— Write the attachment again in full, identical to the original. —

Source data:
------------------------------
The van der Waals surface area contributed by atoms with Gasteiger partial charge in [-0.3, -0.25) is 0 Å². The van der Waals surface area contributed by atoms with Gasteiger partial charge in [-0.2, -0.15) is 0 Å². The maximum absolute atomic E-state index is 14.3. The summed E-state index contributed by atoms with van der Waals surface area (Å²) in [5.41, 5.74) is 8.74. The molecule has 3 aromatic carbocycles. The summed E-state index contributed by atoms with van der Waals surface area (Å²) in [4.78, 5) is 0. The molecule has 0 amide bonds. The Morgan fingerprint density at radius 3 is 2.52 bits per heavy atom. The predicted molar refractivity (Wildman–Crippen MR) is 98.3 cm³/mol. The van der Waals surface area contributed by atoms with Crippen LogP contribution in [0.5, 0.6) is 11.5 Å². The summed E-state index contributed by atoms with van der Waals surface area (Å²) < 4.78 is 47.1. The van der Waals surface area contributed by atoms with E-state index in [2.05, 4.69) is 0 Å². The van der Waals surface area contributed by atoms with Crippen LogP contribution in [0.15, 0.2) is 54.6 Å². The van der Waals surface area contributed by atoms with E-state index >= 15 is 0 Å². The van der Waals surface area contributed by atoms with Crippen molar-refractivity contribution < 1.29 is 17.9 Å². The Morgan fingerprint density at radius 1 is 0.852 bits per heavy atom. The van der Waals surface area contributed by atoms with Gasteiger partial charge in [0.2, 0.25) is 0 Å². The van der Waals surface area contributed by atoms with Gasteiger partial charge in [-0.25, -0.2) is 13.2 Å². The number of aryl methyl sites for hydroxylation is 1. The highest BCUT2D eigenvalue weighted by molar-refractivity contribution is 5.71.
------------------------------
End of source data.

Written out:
The van der Waals surface area contributed by atoms with Gasteiger partial charge in [-0.3, -0.25) is 0 Å². The van der Waals surface area contributed by atoms with Gasteiger partial charge in [-0.2, -0.15) is 0 Å². The maximum absolute atomic E-state index is 14.3. The summed E-state index contributed by atoms with van der Waals surface area (Å²) in [5.41, 5.74) is 8.74. The molecule has 3 aromatic carbocycles. The summed E-state index contributed by atoms with van der Waals surface area (Å²) in [4.78, 5) is 0. The molecule has 0 amide bonds. The Morgan fingerprint density at radius 3 is 2.52 bits per heavy atom. The predicted molar refractivity (Wildman–Crippen MR) is 98.3 cm³/mol. The van der Waals surface area contributed by atoms with Crippen LogP contribution in [0.5, 0.6) is 11.5 Å². The summed E-state index contributed by atoms with van der Waals surface area (Å²) < 4.78 is 47.1. The van der Waals surface area contributed by atoms with E-state index in [2.05, 4.69) is 0 Å². The van der Waals surface area contributed by atoms with Crippen LogP contribution in [0.15, 0.2) is 54.6 Å². The van der Waals surface area contributed by atoms with E-state index >= 15 is 0 Å². The van der Waals surface area contributed by atoms with Crippen molar-refractivity contribution < 1.29 is 17.9 Å². The Morgan fingerprint density at radius 1 is 0.852 bits per heavy atom. The van der Waals surface area contributed by atoms with Gasteiger partial charge in [0.2, 0.25) is 0 Å². The van der Waals surface area contributed by atoms with Gasteiger partial charge in [-0.25, -0.2) is 13.2 Å². The number of aryl methyl sites for hydroxylation is 1. The highest BCUT2D eigenvalue weighted by molar-refractivity contribution is 5.71.